Entering Thoroughbred Park from Midland Avenue, there is the statue of Lexington, on a stone pedestal in a semi-enclosed limestone circle. Lexington (Boston—Alice Carneal by Sharpedon) was bred by Dr. Elisha Warfield and initially named Darley when he was foaled in 1850. Warfield raced the colt twice in partnership with a well-known Black trainer and former slave, Henry Brown. Since Brown could not enter the three-year-old in his name, Warfield raced the horse in his silks. Darley outdistanced his opponents by winning two straight heats in the first race, a mile, and two of the three heats in the second event of two miles. Warfield, after the second race, sold Darley to a Richard Ten Broeck and his three partners, General Abraham Buford II, Junius R. Ward and Captain Willa Viley. Ten Broech was from a prominent New York family. Buford, a West Point graduate, was a Woodford County native and Ward was a wealthy cotton broker who had similar mansions in Georgetown and Erwin, Mississippi. Viley, who helped lay out the Lexington Association Track in 1826, owned Stonewall Stock Farm, which was adjacent to the farm owned by Buford’s father. The four men paid Warfield $2,500.00 for Darley, and promptly changed his name to Lexington. The stallion raced in seven contests, from Louisiana to New York, won six and placed in the other. Like his sire, Boston, Lexington began going blind as a five-year-old. He stood at stud at W. F. Harper’s Nantura Stock Farm in Midway for two seasons.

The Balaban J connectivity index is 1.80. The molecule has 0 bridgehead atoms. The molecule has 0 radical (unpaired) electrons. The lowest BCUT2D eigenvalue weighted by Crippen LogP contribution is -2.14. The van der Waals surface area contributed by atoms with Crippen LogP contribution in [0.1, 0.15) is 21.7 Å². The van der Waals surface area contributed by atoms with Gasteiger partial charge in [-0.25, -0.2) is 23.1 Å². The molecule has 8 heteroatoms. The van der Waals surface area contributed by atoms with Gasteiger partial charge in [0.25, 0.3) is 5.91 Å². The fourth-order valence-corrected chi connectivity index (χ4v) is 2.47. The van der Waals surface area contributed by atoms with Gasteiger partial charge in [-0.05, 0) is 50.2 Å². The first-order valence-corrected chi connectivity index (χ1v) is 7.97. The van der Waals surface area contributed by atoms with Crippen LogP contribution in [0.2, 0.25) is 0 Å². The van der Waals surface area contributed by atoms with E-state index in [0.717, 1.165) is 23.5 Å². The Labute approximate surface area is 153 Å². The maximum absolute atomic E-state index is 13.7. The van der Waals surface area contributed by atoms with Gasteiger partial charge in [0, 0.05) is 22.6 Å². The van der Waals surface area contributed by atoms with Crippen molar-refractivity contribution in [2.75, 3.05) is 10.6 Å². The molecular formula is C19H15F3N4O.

Robert A. Alexander paid Ten Broeck $15,000.00 for the stallion in 1856 and moved him to his Woodburn Stud, which later became America’ foremost breeding establishment. Alexander’s father, also named Robert, while still in his teens, had been Benjamin Franklin’s secretary when he was minister to France. Upon Franklin’s advice, Robert Alexander purchased a vast rack of land in 1790 along Elkhorn Creek in Woodford County and passed it one to his four children. His eldest son, Robert A. Alexander, purchased his siblings’ share. Called the “Blind Hero of Woodburn,” Lexington thrived under Alexander’s guidance. For sixteen years, fourteen of them consecutive, Lexington was the nation’s leading Thoroughbred sire. Woodburn Stud remained Lexington’s home for the rest of his life with the exception of the Civil War years, when Alexander shipped his breeding stock, including Lexington, to Illinois, to protect them from raiders. Lexington died, in 1875, at age twenty-five, but his legacy lives on, even today, in his get. In 2010, the lineage of three Kentucky Derby contenders, Sidney’s Candy, Homeboykris and Super Saver, were traced back to Lexington, the Blind Hero of Woodburn.